Concerning the plaintiff’s apparent failure to timely serve the complaint (or the amended complaint), the plaintiff filed the original complaint on May 29, 2014. The plaintiff had 120 days from the filing of that complaint, i.e. September 26, 2014, to serve the summons and complaint upon the defendant. See Fed. R. Civ. P. 4(c)(1) (requiring plaintiff to serve summons with copy of complaint); Fed.R.Civ.P. 4(m) (requiring plaintiff to serve defendant with process “within 120 days after the complaint is filed”). The plaintiff has not filed any proof of service indicating that he has effected service of the summons and the complaint (or the amended complaint) in this matter. See Fed. R. Civ. P. 4(l)(1) (“Unless service is waived, proof of service must be made to the court.”). Additionally, the fact that the plaintiff has filed an amended complaint would not toll the 120-day period for service because the plaintiff is asserting claims in the amended complaint against the same defendant named in the original complaint. See, e.g., Bolden v. City of Topeka, 441 F.3d 1129, 1148 (10th Cir. 2006) (“[T]he 120-day period provided by Rule 4(m) is not restarted by the filing of an amended complaint except as to those defendants newly added in the amended complaint.”); Carmona v. Ross, 376 F.3d 829, 830 (8th Cir. 2004) (same); Blomquist v. Horned Dorset Primavera, Inc., CIV. 13-1835 MEL, 2014 WL 4537056, at *3 n.4 (D.P.R. Sept. 11, 2014) (explaining that “the 120–day period for serving process pursuant to Rule of Civil Procedure 4(m) began to run when the original third-party complaint was filed . . . and was not extended due to the amendment, which added only an additional allegation against third-party defendants”); Torres v. Colvin, CV-13-2300-PHX-LOA, 2014 WL 2683296, at *1 (D. Ariz. June 13, 2014) (“The filing of an amended complaint does not restart the 120–day service period against a defendant named in the original complaint under Rule 4(m).”); Nayak v. CGA Law Firm, 1:13-CV-2533, 2014 WL 772604, at *2 n.4 (M.D. Pa. Feb. 25, 2014) (“The filing of an amended complaint does not restart the 120–day period provided by Rule 4(m).”). Accordingly, to date, the plaintiff has not complied with Rule 4(m) by virtue of his failure to serve the summons and either complaint on the defendant and file the appropriate proof of service with the court.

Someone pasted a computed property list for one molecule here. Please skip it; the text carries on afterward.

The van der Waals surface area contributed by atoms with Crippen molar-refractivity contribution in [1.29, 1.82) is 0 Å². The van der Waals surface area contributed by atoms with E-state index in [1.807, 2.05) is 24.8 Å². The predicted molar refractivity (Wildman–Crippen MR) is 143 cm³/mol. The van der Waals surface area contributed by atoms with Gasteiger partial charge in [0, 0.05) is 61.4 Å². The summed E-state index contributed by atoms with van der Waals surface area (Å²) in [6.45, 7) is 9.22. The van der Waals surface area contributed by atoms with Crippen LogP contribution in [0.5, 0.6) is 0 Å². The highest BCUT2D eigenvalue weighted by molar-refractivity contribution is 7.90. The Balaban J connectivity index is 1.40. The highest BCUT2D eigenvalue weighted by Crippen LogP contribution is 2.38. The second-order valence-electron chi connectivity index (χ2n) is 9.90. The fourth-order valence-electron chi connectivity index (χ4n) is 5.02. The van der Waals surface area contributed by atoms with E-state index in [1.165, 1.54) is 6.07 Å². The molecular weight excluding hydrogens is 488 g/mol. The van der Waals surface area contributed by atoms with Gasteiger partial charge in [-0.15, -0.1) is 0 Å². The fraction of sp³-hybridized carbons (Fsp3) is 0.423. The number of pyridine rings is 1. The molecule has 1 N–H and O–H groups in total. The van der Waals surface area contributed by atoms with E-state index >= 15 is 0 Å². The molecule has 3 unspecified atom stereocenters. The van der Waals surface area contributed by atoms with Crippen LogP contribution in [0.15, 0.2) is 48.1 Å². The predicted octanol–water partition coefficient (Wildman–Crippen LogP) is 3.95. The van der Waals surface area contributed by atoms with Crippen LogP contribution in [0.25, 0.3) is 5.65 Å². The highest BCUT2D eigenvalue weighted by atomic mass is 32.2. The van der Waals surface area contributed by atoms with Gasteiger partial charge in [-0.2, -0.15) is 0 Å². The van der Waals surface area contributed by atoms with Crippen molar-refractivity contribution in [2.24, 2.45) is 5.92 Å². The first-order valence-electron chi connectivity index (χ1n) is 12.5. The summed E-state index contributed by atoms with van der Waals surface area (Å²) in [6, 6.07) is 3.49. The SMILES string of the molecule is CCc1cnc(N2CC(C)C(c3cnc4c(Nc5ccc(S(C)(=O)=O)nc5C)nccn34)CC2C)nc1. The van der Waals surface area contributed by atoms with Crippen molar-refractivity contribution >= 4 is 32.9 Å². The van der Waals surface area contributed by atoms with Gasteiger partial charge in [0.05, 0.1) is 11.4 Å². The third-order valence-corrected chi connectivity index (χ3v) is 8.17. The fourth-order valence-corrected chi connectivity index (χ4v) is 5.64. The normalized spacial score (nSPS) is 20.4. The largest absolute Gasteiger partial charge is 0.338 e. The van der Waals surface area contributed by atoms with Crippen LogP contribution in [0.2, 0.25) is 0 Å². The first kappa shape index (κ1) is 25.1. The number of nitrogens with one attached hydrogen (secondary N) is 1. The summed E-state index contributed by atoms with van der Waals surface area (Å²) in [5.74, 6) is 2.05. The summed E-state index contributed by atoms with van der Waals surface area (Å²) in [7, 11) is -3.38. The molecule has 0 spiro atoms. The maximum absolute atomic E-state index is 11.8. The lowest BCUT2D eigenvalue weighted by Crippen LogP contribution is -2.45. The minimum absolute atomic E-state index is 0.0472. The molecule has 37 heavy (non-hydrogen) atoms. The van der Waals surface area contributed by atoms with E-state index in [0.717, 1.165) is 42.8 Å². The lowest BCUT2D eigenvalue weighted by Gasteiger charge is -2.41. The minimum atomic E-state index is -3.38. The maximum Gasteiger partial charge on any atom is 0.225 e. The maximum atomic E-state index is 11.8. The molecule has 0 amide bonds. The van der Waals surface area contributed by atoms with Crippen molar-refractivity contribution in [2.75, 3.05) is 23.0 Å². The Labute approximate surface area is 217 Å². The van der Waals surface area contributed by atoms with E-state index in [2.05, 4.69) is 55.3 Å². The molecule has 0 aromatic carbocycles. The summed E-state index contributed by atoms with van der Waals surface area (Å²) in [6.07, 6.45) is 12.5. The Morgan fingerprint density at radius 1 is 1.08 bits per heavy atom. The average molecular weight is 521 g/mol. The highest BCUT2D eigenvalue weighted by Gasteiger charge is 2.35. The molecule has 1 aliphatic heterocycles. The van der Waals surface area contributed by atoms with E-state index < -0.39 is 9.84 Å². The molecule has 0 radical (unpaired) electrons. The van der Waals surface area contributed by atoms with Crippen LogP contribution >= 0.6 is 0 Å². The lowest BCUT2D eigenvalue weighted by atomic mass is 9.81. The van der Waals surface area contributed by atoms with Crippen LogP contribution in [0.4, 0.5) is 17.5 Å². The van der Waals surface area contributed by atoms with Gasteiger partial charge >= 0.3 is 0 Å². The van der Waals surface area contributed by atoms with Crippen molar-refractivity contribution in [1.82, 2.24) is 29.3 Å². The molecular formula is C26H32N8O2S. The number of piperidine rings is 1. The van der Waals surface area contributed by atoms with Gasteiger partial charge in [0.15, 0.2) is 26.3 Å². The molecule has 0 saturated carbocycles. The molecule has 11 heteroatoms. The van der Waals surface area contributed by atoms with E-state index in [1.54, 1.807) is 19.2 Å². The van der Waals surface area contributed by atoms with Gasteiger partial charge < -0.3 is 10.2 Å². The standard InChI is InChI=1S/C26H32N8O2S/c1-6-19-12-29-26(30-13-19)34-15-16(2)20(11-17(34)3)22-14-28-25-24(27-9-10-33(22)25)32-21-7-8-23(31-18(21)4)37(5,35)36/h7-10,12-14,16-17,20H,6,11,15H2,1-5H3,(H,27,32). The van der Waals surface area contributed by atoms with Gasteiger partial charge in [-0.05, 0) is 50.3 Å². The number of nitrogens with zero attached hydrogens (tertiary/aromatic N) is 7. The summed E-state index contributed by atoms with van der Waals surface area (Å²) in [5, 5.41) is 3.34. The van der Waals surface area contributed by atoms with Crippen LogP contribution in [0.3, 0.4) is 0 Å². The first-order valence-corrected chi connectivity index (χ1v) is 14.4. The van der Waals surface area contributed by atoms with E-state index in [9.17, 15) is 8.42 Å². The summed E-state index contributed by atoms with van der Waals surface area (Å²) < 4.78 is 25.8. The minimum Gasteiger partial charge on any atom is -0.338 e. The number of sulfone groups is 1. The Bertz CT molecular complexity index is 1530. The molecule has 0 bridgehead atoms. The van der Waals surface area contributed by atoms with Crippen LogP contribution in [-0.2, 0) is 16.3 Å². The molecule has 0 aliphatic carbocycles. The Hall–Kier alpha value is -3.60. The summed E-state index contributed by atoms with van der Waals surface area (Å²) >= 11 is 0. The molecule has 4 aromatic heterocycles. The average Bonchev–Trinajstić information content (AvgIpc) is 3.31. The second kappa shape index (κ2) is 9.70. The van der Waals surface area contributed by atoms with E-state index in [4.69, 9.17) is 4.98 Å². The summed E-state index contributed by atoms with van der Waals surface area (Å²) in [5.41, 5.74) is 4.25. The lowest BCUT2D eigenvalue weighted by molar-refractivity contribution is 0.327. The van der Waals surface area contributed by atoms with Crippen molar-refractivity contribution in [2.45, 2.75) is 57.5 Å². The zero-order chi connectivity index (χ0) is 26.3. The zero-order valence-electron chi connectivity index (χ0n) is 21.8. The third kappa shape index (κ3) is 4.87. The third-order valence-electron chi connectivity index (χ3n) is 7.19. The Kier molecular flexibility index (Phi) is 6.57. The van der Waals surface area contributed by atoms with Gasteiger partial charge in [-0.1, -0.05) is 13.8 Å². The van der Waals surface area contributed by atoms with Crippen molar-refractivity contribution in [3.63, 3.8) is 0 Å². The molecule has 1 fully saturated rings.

III. CONCLUSION

For the reasons set forth above, it appears that the court lacks subject-matter jurisdiction over this action. Nonetheless, the court recognizes that when addressing the issue of subject-matter jurisdiction sua sponte, courts should ordinarily give the plaintiff “notice and an opportunity to respond.” Schneller ex rel. Schneller v. Fox Subacute at Clara Burke, 317 F. App’x 135, 138 (3d Cir. 2008) (citations omitted). Therefore, despite the court’s apparent lack of subject-matter jurisdiction over this case, the court will provide the plaintiff with a period of twenty-one (21) days to file a written response in which he shows how the court has subject-matter jurisdiction over this case.

In addition, to the extent that the plaintiff can show that the court has subject-matter jurisdiction over this matter, the plaintiff has not complied with Rule 4(m) by serving the summons and the complaint (or the amended complaint) upon the defendant within 120 days of the filing of the original complaint. The court notes that with regard to the amended complaint, it does not appear that the plaintiff has requested that the Clerk of Court issue a new summons for service of this amended pleading. Nonetheless, per the mandates of Rule 4(m), the court will dismiss this action without prejudice for the plaintiff’s failure to properly effect service of the summons and the complaint/amended complaint unless the plaintiff provides a written response in twenty-one (21) days establishing (1) he effected service within the 120-day period, or (2) good cause for the failure to effect timely service. See Fed. R. Civ. P. 4(m) (mandating dismissal of action against defendant not timely served within 120 days unless plaintiff shows good cause for failure to serve).

An appropriate order follows.